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Anyone who falls for this deserves to be scammed… February 7, 2012

Posted by Jill (@bonnjill) in Scam alert.

I just received this e-mail, which was entitled “interpreter or translator request. Reservation”. My warning bells went off with the subject line and my suspicions were only confirmed as I continued to read. Can you count how many red flags this e-mail sets off for me? First of all, any e-mail that starts off with “Greetings” with no personal greeting gets immediately sent to the trash. He doesn’t mention what country it is. The U.S. is a big country. There isn’t even mention of a region, city or state. Not to mention he doesn’t even know what language I work in. Then it seems as if he needs an interpreter although he keeps mentioning he needs a “translator.” And I don’t know any conference that goes for 8 whole days. Good thing I don’t have a “facility to accept credit card payments.” Well, I do, but I’m certainly not going to share it with him… This e-mail went straight into the Trash after copying it for your benefit.


My name is Dr Jenkins Patterson, I want to make an enquiry for booking a translator for 10 people that will be coming to your  country for a 8 days meeting. bellow are details our program and translator requirements

From 16th May to the of 24th May 2012

Duration Of Services: 10:00am to 15:00pm (6hrs per day) for 8 days
We will need consecutive interpretation
calculate 6hrs per day for 8days , and get me the total cost.

Topic of meeting…disadvantages of a broken home..

NOTE…please i will like to know the languages you can translate.

Mode Of Payment: Payment would be made via credit cards for convenience purposes. Hope you have the facility to accept credit card payments?

types of CREDIT CARDS you accept so that we can make a deposit payment to secure the booking ASAP.

Kindly advise availability of a translator and the TOTAL COST including your mode of your services for the 8 days booking,

Get back to me with details so that we can make proceeds on the booking and as well make other arrangements for our trip.


Dr Jenkins Patterson



1. Terena Bell - February 7, 2012

So funny. I received the exact same email 5me minutes ago.

2. Karl Hansen - February 7, 2012

The sad thing is that many people must be falling for these scams; otherwise the scammers would have stopped a long time ago and tried something else.

3. Leonardo - February 7, 2012

Not to mention that, despite the name, the sender seems to struggle with English. I guess a broken home will do that to a native.

4. No scams - February 7, 2012

” Anyone who falls for this deserves to be scammed…”

I don’t think anyone really ‘deserves’ to be scammed however naive they may be.

5. Amenel - February 7, 2012

Well, the English is… broken. And I’m not even a native.

6. EP - February 9, 2012

Oh, I don’t know. He sounded pretty legit to me. I’ll be getting together pretty soon with him and a couple Nigerian guys I met online last week. We’re going to be laundering some dirty money they have for me or something…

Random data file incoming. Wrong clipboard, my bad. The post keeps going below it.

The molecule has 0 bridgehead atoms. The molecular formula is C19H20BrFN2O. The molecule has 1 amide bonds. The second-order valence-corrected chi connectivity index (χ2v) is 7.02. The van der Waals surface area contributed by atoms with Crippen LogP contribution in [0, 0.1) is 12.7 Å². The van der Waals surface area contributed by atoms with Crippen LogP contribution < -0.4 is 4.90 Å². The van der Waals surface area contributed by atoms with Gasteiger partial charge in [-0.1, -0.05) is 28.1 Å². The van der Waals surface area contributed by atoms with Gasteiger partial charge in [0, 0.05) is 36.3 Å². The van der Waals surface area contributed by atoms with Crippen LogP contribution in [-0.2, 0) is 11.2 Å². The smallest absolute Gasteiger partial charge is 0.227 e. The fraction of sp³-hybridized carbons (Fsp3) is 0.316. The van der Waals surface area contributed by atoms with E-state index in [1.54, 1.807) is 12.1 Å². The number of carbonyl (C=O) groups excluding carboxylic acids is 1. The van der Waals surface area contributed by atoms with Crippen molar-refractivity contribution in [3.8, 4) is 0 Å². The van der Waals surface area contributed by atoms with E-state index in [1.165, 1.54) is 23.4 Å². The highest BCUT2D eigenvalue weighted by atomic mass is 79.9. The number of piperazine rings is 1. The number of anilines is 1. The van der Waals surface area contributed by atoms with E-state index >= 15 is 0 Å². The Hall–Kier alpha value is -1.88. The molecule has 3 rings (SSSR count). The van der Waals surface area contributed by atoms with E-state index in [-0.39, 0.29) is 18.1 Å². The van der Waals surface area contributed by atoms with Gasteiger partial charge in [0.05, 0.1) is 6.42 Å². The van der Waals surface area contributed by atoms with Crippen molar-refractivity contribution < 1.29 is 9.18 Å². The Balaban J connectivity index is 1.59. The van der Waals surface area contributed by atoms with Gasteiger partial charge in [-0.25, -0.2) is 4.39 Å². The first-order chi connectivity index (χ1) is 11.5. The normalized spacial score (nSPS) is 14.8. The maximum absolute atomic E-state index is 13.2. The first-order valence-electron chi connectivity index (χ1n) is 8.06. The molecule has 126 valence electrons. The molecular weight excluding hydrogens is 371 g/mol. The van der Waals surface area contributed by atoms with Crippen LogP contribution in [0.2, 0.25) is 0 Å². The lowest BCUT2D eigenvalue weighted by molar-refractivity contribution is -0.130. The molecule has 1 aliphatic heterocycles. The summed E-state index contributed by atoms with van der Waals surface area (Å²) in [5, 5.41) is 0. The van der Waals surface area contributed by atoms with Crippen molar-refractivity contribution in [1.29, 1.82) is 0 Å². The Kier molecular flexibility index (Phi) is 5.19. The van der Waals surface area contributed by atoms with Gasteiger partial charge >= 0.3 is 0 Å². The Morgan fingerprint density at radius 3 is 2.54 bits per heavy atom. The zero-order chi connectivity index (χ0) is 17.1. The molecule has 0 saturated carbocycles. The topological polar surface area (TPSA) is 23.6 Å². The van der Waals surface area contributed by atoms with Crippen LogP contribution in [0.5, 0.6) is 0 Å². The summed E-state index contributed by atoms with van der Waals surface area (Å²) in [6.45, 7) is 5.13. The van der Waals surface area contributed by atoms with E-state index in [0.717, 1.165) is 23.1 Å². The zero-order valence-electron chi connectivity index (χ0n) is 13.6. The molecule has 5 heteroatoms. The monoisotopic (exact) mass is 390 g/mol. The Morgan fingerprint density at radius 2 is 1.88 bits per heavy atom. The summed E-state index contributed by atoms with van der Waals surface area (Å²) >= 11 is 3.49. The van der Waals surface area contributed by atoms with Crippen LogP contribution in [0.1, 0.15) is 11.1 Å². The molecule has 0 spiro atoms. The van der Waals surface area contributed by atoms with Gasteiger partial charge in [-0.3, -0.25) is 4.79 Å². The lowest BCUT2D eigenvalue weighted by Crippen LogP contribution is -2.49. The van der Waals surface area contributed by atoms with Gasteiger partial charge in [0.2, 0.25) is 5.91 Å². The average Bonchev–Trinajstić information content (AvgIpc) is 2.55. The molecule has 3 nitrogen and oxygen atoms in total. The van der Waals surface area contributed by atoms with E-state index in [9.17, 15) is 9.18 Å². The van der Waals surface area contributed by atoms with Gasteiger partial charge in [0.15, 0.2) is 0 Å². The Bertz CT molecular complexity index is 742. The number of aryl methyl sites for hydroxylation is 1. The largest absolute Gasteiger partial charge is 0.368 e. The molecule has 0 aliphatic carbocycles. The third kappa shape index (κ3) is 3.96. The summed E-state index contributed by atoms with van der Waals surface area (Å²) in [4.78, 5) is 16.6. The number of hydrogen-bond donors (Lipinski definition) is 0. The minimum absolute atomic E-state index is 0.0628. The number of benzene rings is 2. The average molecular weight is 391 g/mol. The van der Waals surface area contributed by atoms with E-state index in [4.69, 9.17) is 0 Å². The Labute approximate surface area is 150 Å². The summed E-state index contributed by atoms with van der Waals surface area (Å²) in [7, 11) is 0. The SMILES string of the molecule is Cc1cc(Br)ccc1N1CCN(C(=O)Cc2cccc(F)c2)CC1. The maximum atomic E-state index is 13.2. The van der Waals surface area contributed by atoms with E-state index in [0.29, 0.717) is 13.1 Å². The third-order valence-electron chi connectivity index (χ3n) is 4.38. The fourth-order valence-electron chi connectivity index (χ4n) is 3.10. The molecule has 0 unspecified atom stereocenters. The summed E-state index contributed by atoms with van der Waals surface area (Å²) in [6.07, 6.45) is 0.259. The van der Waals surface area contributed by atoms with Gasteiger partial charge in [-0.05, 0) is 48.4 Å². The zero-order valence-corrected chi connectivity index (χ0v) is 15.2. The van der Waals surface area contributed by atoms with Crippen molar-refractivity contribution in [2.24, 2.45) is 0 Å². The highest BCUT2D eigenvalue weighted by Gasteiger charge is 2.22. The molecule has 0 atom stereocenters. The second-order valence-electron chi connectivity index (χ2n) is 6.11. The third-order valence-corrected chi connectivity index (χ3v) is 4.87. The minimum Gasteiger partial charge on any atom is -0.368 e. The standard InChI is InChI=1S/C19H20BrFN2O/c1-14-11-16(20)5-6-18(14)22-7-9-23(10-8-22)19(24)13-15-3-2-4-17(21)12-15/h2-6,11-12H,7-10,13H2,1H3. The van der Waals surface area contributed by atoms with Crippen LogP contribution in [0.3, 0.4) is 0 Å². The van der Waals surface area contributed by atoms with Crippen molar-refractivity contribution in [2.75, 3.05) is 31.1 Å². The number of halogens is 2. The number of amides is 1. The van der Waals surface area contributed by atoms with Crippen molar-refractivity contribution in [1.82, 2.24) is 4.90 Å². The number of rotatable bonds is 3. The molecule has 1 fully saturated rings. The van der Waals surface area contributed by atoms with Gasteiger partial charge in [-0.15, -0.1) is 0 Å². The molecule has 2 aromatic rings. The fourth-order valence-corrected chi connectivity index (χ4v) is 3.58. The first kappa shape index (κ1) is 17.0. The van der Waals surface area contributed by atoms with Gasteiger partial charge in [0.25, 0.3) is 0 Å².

7. Svetlana Cunningham - February 11, 2012

This is so badly written and composed, I am surprised anyone would believe this sort of scam. Also, a conference on “broken homes”… this is something new , especially, when they won’t even indicate what organization/company is behind all that and what kind of broken homes they will be discussing for 8 days.
Credit Card number is, obviously, a goal here.

8. Sally Loren - February 14, 2012

Unfortunately there are enough naive young translators who are desperate to pay their rent and will believe these things. My 65-year-old colleague who I used to share an office with and who is an experienced and clever translator also got a similar e-mail a few years ago. He thought it was legit too. Another variation is that they say they are coming with their wives to a conference for 8 days and you are supposed to look after and interpret for them. They send you a cheque in advance, so you believe everything’s fine. Then they send you a mail saying they will only require your services for 4 days and could you pay back the overpaid amount? Which people do by Western Union. The cheque then bounces and you are left with egg all over your face and an empty pocket…There’s a lovely British phrase: There’s no such thing as a free lunch. Or: if it seems to good to be true then it probably is… After all who is keen to pay money up front to someone they’ve never met – and in a foreign country.

9. Silvia83 - February 14, 2012

Have a look at this funny and relevant post:

10. Judy Jenner (@language_news) - February 15, 2012

Based on the red flags you mention, this is a pretty obvious scam, but unfortunately, newcomers to the profession (and some others) continue to fall for it. The scammers are also getting smarter. They are learning and adapting, and that’s because linguists have responded to them, asking for the documents to be translated or the hours of the conference, etc. Good thing we are sharing this information on our blogs. I do, however, agree with @no scams: I don’t think anyone deserves to be scammed. On the other hand, a quick Google search on many of these will soon enlighten the person who’s considering accepting one of these dubious job offers.

11. Annemarie - February 17, 2012

Well, two red flags for me at any rate are definitely the spelling of “below” as “bellow” (this should “bellow” a warning to you!) and the fact that they think that 10am to 3pm is six hours. Really??

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